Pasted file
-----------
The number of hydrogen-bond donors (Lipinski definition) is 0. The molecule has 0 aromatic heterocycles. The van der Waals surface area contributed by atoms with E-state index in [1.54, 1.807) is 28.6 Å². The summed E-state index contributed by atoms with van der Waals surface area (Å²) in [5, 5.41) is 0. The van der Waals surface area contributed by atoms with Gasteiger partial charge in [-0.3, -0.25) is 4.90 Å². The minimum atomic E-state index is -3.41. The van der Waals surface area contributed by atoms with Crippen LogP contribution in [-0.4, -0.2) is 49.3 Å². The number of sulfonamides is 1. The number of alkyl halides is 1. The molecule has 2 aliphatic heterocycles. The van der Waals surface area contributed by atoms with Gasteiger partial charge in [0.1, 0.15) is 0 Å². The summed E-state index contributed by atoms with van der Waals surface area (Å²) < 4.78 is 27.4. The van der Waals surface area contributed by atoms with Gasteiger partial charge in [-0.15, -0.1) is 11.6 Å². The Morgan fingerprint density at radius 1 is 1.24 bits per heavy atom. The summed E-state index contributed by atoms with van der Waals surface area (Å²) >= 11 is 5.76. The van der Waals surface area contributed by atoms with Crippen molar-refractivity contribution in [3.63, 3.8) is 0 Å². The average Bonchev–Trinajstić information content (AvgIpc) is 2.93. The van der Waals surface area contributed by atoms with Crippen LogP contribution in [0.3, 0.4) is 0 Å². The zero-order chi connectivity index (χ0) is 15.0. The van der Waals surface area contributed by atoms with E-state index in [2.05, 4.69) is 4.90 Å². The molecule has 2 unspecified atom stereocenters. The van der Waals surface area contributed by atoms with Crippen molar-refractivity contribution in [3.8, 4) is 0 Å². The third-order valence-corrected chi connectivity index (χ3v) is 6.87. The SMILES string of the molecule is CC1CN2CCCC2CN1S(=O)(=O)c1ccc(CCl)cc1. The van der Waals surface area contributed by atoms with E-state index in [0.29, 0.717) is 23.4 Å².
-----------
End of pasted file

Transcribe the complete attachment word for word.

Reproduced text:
The number of hydrogen-bond donors (Lipinski definition) is 0. The molecule has 0 aromatic heterocycles. The van der Waals surface area contributed by atoms with E-state index in [1.54, 1.807) is 28.6 Å². The summed E-state index contributed by atoms with van der Waals surface area (Å²) in [5, 5.41) is 0. The van der Waals surface area contributed by atoms with Gasteiger partial charge in [-0.3, -0.25) is 4.90 Å². The minimum atomic E-state index is -3.41. The van der Waals surface area contributed by atoms with Crippen LogP contribution in [-0.4, -0.2) is 49.3 Å². The number of sulfonamides is 1. The number of alkyl halides is 1. The molecule has 2 aliphatic heterocycles. The van der Waals surface area contributed by atoms with Gasteiger partial charge in [0.1, 0.15) is 0 Å². The summed E-state index contributed by atoms with van der Waals surface area (Å²) < 4.78 is 27.4. The van der Waals surface area contributed by atoms with Gasteiger partial charge in [-0.15, -0.1) is 11.6 Å². The Morgan fingerprint density at radius 1 is 1.24 bits per heavy atom. The summed E-state index contributed by atoms with van der Waals surface area (Å²) >= 11 is 5.76. The van der Waals surface area contributed by atoms with Crippen molar-refractivity contribution in [3.63, 3.8) is 0 Å². The average Bonchev–Trinajstić information content (AvgIpc) is 2.93. The van der Waals surface area contributed by atoms with Crippen LogP contribution in [0.3, 0.4) is 0 Å². The zero-order chi connectivity index (χ0) is 15.0. The van der Waals surface area contributed by atoms with E-state index in [2.05, 4.69) is 4.90 Å². The molecule has 2 unspecified atom stereocenters. The van der Waals surface area contributed by atoms with Crippen molar-refractivity contribution in [3.8, 4) is 0 Å². The third-order valence-corrected chi connectivity index (χ3v) is 6.87. The SMILES string of the molecule is CC1CN2CCCC2CN1S(=O)(=O)c1ccc(CCl)cc1. The van der Waals surface area contributed by atoms with E-state index in [0.29, 0.717) is 23.4 Å².